September 23, 2010
When Fleur Bresler first stepped foot in the Renwick Gallery in 1986, she had to restrain herself from snatching the turned wood bowls on display at the time. Bresler was astounded at the simple beauty and elegance of the wood pieces, and immediately started her own collection along with her husband, Charles Bresler.
Decades later, those 66 pieces, gifted to the Renwick in 2003, chronicle the rapid evolution and expansion of wood turning as an art form. They are the subject of the Renwick Gallery’s new exhibit, “A Revolution in Wood: The Collection of Fleur and Charles Bresler.”
“Now, we’ve come full circle back to the Renwick Gallery,” said Bresler at a media preview on Tuesday.
Using burning, carving and painting, the artists have reinvented the millenia-long tradition of wood turning, which involves chiseling blocks of wood as they rotate at high speeds in a lathe. (To see for yourself, the Renwick will have lathe demonstrations on most Tuesdays and Saturdays through January 25. There is also a video podcast on the museum’s Web site.)
One eye-catching piece in the exhibit is artist David Ellsworth’s Patan from the Solstice Series, which has been designated the “Dylan goes electric” moment in his otherwise purist career. The wooden bowl was turned, cut, burned, and painted with metallic fabric paints in psychadelic color patterns.
Vermont artist Michelle Holzapfel used all local wood for her Table Bracelet, a chain of bowls and candlesticks meant to adorn the table as if it were a woman’s wrist. The same artist produced Bresler’s favorite piece in the collection, a vaguely heart-shaped receptacle with carved hooks at the top and a spalted back (spalting is a pattern caused by fungi). “It’s quiet, elegant, and captures the nature of wood,” says Bresler.
The 4,000-year-old lathe is widely considered the oldest mechanized tool in the world. Early wood turners powered the lathe by foot, taking days or weeks to craft a single object, until the advent of steam power towards the beginning of the Industrial Revolution. During the late 18th and 19th centuries, factories used wood turning technology to mass produce furnishings and bowls.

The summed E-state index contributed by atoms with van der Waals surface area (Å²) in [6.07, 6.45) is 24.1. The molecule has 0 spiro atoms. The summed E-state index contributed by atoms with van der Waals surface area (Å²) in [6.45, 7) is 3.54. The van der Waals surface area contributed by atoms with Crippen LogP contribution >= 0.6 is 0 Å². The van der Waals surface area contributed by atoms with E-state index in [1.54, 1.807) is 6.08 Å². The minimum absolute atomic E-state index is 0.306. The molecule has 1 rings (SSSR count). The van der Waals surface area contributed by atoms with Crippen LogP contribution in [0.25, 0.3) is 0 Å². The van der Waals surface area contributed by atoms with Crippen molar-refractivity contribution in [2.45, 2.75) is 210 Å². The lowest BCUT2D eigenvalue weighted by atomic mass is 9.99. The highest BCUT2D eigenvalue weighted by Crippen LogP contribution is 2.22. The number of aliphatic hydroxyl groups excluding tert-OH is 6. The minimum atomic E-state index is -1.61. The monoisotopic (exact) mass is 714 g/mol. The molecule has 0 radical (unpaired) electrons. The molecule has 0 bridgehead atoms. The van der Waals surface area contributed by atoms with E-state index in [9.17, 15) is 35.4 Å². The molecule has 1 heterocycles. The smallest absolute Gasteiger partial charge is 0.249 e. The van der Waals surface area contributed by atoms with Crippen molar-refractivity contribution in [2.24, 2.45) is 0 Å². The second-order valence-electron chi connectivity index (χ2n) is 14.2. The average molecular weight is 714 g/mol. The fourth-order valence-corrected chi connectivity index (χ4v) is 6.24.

According to curator Nicholas Bell, the images of industrialization that became associated with wood turning may explain why artists of the time weren’t initially attracted to the medium. Although a small group in the United States began creating art out of turned wood in the 1940s, it wasn’t until the 1970s that artists looking to break away from the art establishment of the time began exploring the possibilities of the craft. “You had artists take a step back from society to ask, ‘What’s a way in which I can create art without people having preconceived notions of what art is?’” says Bell. Wood turning wasn’t taught at art schools, and it wasn’t shown in galleries. This drew those looking for something beyond the sometimes stifling erudition of the art world.
It is not hard to appreciate the natural patterns, cracks and holes some of the artists have revealed using hunks of wood. Local wood turner Eliot Feldman, who gave a lathe demonstration at the exhibit preview, recalled Michelangelo’s philosophy that the sculptor’s task was to set free the forms already trapped inside the stone. The same could be said of the turned wood in this exhibit. With each rotation of the lathe and each wood shaving removed, a new and interesting impurity already present in the wood emerges.
“A Revolution in Wood: The Collection of Fleur and Charles Bresler” is open today through January 11, 2011.
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